April 24, 2024

“Yeah, that’s crazy,” Ms Sherrod’s friend replied. “What do you think of us?”

Like millions of American workers, at thousands of workplaces, the roughly 230 customer service representatives at AT&T’s call center in Ocean Springs, Mississippi have seen AI arrive as quickly and firmly as a new manager has come on board and kicked into action over the past year.

All of a sudden, customer service agents stopped taking their own notes when they were on the phone with customers. Instead, the AI ​​tool generated a transcript for their managers to review later. Artificial intelligence technology is providing suggestions on what to present to customers. Customers also spend time dialing phone lines with automated systems that resolve simple issues and pass complex ones on to human representatives.

Ms. Sherrod, a 38-year-old 5-foot-11 exuding calm confidence, is both exasperated and intimidated by the new technology. “I’ve always had a question on my mind,” she said. “Am I training my replacement?”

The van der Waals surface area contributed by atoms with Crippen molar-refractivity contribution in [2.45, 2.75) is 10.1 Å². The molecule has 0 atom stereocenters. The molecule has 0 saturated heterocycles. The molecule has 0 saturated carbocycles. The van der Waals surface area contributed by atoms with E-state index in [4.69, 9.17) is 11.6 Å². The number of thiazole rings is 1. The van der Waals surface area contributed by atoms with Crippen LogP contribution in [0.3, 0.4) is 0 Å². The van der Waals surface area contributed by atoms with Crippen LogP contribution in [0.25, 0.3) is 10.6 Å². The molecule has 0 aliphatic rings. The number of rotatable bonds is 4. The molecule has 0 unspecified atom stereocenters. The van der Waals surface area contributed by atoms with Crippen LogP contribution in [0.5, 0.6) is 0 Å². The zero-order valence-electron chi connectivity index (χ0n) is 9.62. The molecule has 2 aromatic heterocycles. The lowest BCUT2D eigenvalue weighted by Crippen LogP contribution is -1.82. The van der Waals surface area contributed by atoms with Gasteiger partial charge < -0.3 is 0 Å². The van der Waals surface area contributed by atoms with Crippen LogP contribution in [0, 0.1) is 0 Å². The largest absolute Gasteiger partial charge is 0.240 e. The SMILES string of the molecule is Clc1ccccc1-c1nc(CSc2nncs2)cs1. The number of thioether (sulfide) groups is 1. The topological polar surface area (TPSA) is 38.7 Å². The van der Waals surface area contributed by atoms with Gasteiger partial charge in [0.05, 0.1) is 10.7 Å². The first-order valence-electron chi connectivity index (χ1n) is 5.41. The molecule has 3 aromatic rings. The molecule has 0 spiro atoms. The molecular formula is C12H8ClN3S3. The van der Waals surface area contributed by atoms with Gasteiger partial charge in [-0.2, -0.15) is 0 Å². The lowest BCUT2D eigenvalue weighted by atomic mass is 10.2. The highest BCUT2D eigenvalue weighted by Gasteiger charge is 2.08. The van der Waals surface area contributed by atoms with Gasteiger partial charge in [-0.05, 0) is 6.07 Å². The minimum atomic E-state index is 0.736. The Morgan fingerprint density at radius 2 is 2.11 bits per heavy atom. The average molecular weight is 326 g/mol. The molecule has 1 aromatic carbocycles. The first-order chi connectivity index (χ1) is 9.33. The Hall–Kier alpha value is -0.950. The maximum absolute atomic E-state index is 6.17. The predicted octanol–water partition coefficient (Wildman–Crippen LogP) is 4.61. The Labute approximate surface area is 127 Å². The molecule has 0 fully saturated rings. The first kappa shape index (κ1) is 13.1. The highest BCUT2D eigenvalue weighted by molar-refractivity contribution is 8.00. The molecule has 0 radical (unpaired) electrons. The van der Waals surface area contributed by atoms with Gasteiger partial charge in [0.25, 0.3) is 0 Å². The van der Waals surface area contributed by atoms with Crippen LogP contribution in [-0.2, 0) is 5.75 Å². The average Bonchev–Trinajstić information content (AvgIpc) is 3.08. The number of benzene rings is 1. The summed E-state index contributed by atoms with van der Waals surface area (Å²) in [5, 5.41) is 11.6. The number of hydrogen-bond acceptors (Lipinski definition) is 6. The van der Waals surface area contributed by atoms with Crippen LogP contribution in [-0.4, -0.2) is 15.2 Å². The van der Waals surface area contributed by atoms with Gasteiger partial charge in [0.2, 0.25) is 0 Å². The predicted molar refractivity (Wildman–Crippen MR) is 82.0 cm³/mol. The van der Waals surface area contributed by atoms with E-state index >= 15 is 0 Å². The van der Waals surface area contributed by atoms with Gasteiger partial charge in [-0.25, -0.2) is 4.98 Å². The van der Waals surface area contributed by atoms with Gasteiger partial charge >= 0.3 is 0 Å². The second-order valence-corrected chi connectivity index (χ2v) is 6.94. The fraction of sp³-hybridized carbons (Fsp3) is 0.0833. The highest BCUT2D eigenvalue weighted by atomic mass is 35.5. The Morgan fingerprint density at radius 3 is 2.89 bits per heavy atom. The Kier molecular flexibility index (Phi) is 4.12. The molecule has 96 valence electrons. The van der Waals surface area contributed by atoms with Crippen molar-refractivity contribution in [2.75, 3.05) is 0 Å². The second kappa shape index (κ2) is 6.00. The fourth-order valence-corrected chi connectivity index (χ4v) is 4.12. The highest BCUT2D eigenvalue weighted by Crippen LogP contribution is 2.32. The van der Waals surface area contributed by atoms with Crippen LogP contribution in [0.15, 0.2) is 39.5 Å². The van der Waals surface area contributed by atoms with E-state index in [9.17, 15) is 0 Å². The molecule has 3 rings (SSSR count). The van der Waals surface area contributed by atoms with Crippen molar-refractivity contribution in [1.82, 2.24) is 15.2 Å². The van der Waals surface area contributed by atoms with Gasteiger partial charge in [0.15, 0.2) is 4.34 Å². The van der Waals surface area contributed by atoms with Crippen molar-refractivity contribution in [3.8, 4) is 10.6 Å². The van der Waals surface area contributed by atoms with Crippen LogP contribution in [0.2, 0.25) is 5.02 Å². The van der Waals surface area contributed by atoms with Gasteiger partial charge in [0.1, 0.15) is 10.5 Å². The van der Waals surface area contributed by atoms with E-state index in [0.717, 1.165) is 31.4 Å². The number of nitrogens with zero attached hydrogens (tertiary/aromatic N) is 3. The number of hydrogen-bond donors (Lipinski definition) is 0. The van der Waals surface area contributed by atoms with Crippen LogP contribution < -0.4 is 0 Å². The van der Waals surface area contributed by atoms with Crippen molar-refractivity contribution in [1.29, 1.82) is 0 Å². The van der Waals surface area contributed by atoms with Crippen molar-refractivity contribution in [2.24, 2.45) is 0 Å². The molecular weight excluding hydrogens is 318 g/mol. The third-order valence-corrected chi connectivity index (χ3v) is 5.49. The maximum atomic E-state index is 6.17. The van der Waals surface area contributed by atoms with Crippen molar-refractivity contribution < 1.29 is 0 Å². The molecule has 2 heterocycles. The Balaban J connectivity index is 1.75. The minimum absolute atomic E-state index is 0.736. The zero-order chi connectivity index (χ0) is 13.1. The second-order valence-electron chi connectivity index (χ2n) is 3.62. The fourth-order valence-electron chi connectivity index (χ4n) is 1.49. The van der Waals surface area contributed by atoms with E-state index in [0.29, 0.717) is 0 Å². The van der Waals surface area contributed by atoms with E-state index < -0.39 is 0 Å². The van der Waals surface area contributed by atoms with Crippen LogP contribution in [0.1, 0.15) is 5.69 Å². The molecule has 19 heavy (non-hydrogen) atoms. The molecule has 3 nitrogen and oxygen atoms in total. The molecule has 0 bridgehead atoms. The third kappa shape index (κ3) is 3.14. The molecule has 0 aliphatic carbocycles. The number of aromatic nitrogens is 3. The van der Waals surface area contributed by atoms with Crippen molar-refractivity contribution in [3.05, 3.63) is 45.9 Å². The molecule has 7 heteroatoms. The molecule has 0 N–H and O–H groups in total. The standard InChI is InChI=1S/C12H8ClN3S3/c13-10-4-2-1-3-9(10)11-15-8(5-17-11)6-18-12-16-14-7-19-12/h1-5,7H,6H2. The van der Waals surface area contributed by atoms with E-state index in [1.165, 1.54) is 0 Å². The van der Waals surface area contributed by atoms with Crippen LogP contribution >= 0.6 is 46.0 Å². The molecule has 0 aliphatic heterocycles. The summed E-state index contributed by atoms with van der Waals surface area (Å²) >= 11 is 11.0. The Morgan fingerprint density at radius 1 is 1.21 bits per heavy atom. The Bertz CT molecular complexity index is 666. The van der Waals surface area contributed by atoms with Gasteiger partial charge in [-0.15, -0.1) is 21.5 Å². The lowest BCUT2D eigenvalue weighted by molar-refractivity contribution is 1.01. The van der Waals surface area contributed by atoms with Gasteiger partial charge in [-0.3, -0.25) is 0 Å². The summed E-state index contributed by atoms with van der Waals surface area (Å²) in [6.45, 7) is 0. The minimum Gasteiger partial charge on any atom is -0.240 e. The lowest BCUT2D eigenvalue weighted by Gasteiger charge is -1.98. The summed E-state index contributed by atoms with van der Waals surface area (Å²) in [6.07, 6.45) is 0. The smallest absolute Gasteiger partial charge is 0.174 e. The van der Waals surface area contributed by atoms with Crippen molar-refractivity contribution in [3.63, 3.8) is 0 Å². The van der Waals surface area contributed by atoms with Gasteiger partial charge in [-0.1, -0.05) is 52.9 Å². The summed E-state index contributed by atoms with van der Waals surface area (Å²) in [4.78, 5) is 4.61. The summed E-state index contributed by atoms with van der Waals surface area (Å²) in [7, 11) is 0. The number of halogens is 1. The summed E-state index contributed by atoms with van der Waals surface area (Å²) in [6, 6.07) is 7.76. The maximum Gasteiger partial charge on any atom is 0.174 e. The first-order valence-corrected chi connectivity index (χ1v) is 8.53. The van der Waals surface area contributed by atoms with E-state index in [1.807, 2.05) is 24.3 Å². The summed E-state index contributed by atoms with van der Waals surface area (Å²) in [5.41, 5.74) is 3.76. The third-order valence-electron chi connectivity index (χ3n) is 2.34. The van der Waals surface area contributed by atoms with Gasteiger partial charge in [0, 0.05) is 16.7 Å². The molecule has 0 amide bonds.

Ms. Sherrod, vice president of the call center’s local union chapter (part of the Communications Workers of America), began asking AT&T managers questions. “If we don’t talk about it, it could endanger my family,” she said. “Will I lose my job?”

In recent months, the artificial intelligence chatbot ChatGPT has entered various fields such as courts, classrooms, and hospitals. With that comes speculation about the impact of AI on jobs. For many, AI is like a ticking time bomb that is sure to detonate their jobs. But for some, like Ms. Sherrod, the threat of AI is not an abstraction. They can already feel its effects.

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